Carlsen almost never worked alone.

Frans's picture

Kasparov eats, breaths and lives chess. Its in his blood.
This is not so with Carlsen and Nakamura, they are products of the modern age.
Always taking the business-like approach if something else like study or poker or a campaign for Denim can be more profitable. So, Kasparov can never expect the same dedication from these youngsters as he has to chess. Kasparov will be disappointed over and over again, whatever student he supports. The times the are changin'. Ask Yermo.

redivivo's picture

"Carlsen and Nakamura, they are products of the modern age. Always taking the business-like approach if something else like study or poker or a campaign for Denim can be more profitable"

I don't think it's that Carlsen and Nakamura only think about money, and that this is the reason they don't study chess around the clock like Fischer and Kasparov did. I think it's more that they want to have fun instead of limiting themselves to think about nothing else than chess.

Matt's picture

Hope Garry helps him to make a big step forward, the talent is there.
Changing subject..... "in a recent biography about Carlsen...".....how can they write a biography about someone who's not even 30 years old? I wouldn't buy for sure, sounds like a joke. Just like those footballers writing their 'biographies' when they haven't even retired.....

Bertje Enkelhaar's picture

Kinda Obviuous,

When you already achieved alot its better to wirte your memories straight away as they are still fresh and accurate. Nothing wrong with that. I already read a bio about Carlsen when he was like 16 or something.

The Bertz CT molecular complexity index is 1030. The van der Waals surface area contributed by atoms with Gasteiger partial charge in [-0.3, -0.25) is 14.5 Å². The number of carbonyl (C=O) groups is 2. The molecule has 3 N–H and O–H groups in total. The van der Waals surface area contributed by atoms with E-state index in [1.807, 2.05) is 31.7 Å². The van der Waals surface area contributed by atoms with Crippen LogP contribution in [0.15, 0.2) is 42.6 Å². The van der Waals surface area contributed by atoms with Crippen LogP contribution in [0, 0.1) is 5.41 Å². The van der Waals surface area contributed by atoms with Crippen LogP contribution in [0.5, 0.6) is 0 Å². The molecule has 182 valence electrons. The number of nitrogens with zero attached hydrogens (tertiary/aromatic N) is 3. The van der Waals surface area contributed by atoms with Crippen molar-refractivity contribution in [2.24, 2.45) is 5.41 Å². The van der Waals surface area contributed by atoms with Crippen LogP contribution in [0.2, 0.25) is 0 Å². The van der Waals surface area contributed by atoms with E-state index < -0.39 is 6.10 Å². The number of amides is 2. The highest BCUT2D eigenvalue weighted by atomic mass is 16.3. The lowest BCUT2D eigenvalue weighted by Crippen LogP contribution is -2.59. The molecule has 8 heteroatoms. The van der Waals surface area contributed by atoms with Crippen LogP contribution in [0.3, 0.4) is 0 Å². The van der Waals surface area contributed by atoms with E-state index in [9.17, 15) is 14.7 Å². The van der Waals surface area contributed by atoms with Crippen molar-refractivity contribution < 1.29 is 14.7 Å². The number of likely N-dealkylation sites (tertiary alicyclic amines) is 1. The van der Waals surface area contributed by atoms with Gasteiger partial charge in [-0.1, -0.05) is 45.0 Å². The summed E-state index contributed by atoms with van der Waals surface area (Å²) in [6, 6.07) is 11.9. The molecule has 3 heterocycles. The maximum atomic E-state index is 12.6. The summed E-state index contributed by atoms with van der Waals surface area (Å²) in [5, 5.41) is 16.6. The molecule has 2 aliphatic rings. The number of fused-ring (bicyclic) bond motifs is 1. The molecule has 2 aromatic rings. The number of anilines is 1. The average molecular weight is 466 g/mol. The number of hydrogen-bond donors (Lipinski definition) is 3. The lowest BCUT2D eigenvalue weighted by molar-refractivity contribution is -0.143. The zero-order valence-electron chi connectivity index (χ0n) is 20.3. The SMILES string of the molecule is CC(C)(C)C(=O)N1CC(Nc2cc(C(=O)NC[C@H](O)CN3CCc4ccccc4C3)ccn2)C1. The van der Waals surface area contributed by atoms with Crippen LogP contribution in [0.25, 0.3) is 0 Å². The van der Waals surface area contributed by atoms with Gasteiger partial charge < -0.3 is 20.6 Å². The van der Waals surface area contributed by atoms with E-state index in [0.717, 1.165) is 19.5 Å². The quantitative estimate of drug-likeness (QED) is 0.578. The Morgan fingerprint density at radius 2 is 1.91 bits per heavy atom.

Kasparov himself wrote a bio at early age wich was awsome!

Stop whining and just dont buy it and go for the memorial biography over 80 years

Born's picture

I am curious to what there is left to teach a player of Nakamuras caliber which would really make a difference.

Ashish's picture

I'd love it if Anand were to beat Gelfand, and then retire ... to train Carlsen. In other words, continue a proxy fight against Kasparov - this time, with a better result.

lefier's picture

Well, there will sure be a clash of personalities. So not for very long I suspect...

Niima's picture

You are probably right. Another factor is for how long Nakamura will be able to afford Kasparov? The Boss does not come cheap.

Thomas's picture

"for how long Nakamura will be able to afford Kasparov?"
I guess as long as Rex Sinquefield is willing and able to pay for it ... .

Baro's picture

Nakamura toke up a dayly regimen of phisical training, too: this requires dedication when you start from a sedentary habit (trust me: I know for personal experience!).
Anyway, Kasparov as a coach and Sinquefield as a patron seems quite a powerful combination. If Nakamura has the will and personal strenght to become World Champion, now he doesn't need anything else.

Good luck to him: all Chess world would benefit from an USA interestment in the Game, possibly in view of a future head to head with China's growing talents and India's established reign.
Have you noticed how Carlsen acts and plays in a somewhat "oldish" fashion, on the other side? European colture really seems like it's dripping its last blood, these days!

JhoraVi's picture